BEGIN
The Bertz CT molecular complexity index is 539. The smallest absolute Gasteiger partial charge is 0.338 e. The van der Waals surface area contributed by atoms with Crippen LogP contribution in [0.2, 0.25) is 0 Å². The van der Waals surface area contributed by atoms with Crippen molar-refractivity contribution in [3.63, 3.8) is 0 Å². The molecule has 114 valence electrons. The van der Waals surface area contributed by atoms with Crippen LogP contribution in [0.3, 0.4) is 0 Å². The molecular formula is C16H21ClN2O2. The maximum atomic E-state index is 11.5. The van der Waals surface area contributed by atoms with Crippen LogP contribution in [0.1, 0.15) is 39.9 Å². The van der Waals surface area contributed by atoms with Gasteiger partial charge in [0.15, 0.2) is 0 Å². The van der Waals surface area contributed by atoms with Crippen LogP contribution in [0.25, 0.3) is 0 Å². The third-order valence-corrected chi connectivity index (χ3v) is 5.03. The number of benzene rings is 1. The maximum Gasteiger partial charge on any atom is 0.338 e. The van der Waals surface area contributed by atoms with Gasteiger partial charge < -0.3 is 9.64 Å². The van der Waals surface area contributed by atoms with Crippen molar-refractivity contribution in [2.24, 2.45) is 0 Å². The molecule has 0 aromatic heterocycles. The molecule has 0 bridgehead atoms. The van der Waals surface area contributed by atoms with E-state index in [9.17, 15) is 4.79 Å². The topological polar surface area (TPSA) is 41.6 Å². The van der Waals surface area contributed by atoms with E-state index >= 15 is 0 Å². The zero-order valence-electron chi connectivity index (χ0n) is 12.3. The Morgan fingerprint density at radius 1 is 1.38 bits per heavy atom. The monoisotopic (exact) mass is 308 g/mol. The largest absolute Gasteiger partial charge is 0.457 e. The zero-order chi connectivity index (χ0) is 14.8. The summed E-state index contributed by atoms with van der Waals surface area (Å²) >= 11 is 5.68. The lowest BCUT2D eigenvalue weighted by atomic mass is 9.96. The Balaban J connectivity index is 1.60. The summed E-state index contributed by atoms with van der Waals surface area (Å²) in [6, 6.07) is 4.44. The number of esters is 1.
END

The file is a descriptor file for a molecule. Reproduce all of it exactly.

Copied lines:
The Bertz CT molecular complexity index is 539. The smallest absolute Gasteiger partial charge is 0.338 e. The van der Waals surface area contributed by atoms with Crippen LogP contribution in [0.2, 0.25) is 0 Å². The van der Waals surface area contributed by atoms with Crippen molar-refractivity contribution in [3.63, 3.8) is 0 Å². The molecule has 114 valence electrons. The van der Waals surface area contributed by atoms with Crippen LogP contribution in [0.3, 0.4) is 0 Å². The molecular formula is C16H21ClN2O2. The maximum atomic E-state index is 11.5. The van der Waals surface area contributed by atoms with Crippen LogP contribution in [0.1, 0.15) is 39.9 Å². The van der Waals surface area contributed by atoms with Gasteiger partial charge in [0.15, 0.2) is 0 Å². The van der Waals surface area contributed by atoms with Crippen LogP contribution in [0.25, 0.3) is 0 Å². The third-order valence-corrected chi connectivity index (χ3v) is 5.03. The number of benzene rings is 1. The maximum Gasteiger partial charge on any atom is 0.338 e. The van der Waals surface area contributed by atoms with Gasteiger partial charge < -0.3 is 9.64 Å². The van der Waals surface area contributed by atoms with Crippen molar-refractivity contribution in [2.24, 2.45) is 0 Å². The molecule has 0 aromatic heterocycles. The molecule has 0 bridgehead atoms. The van der Waals surface area contributed by atoms with E-state index in [9.17, 15) is 4.79 Å². The topological polar surface area (TPSA) is 41.6 Å². The van der Waals surface area contributed by atoms with E-state index >= 15 is 0 Å². The zero-order valence-electron chi connectivity index (χ0n) is 12.3. The Morgan fingerprint density at radius 1 is 1.38 bits per heavy atom. The monoisotopic (exact) mass is 308 g/mol. The largest absolute Gasteiger partial charge is 0.457 e. The zero-order chi connectivity index (χ0) is 14.8. The summed E-state index contributed by atoms with van der Waals surface area (Å²) >= 11 is 5.68. The lowest BCUT2D eigenvalue weighted by atomic mass is 9.96. The Balaban J connectivity index is 1.60. The summed E-state index contributed by atoms with van der Waals surface area (Å²) in [6, 6.07) is 4.44. The number of esters is 1.